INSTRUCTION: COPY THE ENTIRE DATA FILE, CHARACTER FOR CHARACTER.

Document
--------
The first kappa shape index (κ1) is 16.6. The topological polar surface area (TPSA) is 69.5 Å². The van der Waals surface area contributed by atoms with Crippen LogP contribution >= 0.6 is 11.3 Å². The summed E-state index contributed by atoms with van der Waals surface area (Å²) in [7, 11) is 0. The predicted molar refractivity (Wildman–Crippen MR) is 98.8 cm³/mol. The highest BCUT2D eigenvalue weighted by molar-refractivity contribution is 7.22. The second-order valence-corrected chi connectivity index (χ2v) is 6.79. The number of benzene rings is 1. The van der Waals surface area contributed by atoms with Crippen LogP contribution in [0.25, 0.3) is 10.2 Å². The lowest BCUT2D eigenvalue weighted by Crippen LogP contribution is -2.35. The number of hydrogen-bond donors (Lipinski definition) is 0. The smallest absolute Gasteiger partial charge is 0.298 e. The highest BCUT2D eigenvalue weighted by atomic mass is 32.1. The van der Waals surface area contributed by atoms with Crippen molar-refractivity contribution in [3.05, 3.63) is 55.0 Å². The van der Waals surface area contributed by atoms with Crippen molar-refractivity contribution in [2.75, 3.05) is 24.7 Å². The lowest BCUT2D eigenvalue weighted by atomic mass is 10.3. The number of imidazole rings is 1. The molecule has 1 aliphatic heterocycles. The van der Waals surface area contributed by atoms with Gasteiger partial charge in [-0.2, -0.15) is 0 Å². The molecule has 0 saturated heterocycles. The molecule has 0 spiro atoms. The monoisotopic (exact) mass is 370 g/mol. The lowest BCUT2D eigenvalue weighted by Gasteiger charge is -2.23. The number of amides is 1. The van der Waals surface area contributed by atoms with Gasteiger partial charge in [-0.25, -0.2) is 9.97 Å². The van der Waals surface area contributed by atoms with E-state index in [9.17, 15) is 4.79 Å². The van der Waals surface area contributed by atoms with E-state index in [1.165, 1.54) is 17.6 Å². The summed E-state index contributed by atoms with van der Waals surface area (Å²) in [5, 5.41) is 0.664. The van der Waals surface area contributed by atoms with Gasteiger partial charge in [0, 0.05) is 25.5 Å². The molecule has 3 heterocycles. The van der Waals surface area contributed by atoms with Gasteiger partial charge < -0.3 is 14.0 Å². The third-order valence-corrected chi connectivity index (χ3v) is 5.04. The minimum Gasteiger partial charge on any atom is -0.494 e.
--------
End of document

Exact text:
The first kappa shape index (κ1) is 16.6. The topological polar surface area (TPSA) is 69.5 Å². The van der Waals surface area contributed by atoms with Crippen LogP contribution >= 0.6 is 11.3 Å². The summed E-state index contributed by atoms with van der Waals surface area (Å²) in [7, 11) is 0. The predicted molar refractivity (Wildman–Crippen MR) is 98.8 cm³/mol. The highest BCUT2D eigenvalue weighted by molar-refractivity contribution is 7.22. The second-order valence-corrected chi connectivity index (χ2v) is 6.79. The number of benzene rings is 1. The van der Waals surface area contributed by atoms with Crippen LogP contribution in [0.25, 0.3) is 10.2 Å². The lowest BCUT2D eigenvalue weighted by Crippen LogP contribution is -2.35. The number of hydrogen-bond donors (Lipinski definition) is 0. The smallest absolute Gasteiger partial charge is 0.298 e. The highest BCUT2D eigenvalue weighted by atomic mass is 32.1. The van der Waals surface area contributed by atoms with Crippen molar-refractivity contribution in [3.05, 3.63) is 55.0 Å². The van der Waals surface area contributed by atoms with Crippen molar-refractivity contribution in [2.75, 3.05) is 24.7 Å². The lowest BCUT2D eigenvalue weighted by atomic mass is 10.3. The number of imidazole rings is 1. The molecule has 1 aliphatic heterocycles. The van der Waals surface area contributed by atoms with Gasteiger partial charge in [-0.2, -0.15) is 0 Å². The molecule has 0 saturated heterocycles. The molecule has 0 spiro atoms. The monoisotopic (exact) mass is 370 g/mol. The lowest BCUT2D eigenvalue weighted by Gasteiger charge is -2.23. The number of amides is 1. The van der Waals surface area contributed by atoms with Gasteiger partial charge in [-0.25, -0.2) is 9.97 Å². The van der Waals surface area contributed by atoms with E-state index in [9.17, 15) is 4.79 Å². The van der Waals surface area contributed by atoms with E-state index in [1.165, 1.54) is 17.6 Å². The summed E-state index contributed by atoms with van der Waals surface area (Å²) in [5, 5.41) is 0.664. The van der Waals surface area contributed by atoms with Gasteiger partial charge in [0, 0.05) is 25.5 Å². The molecule has 3 heterocycles. The van der Waals surface area contributed by atoms with Gasteiger partial charge < -0.3 is 14.0 Å². The third-order valence-corrected chi connectivity index (χ3v) is 5.04. The minimum Gasteiger partial charge on any atom is -0.494 e.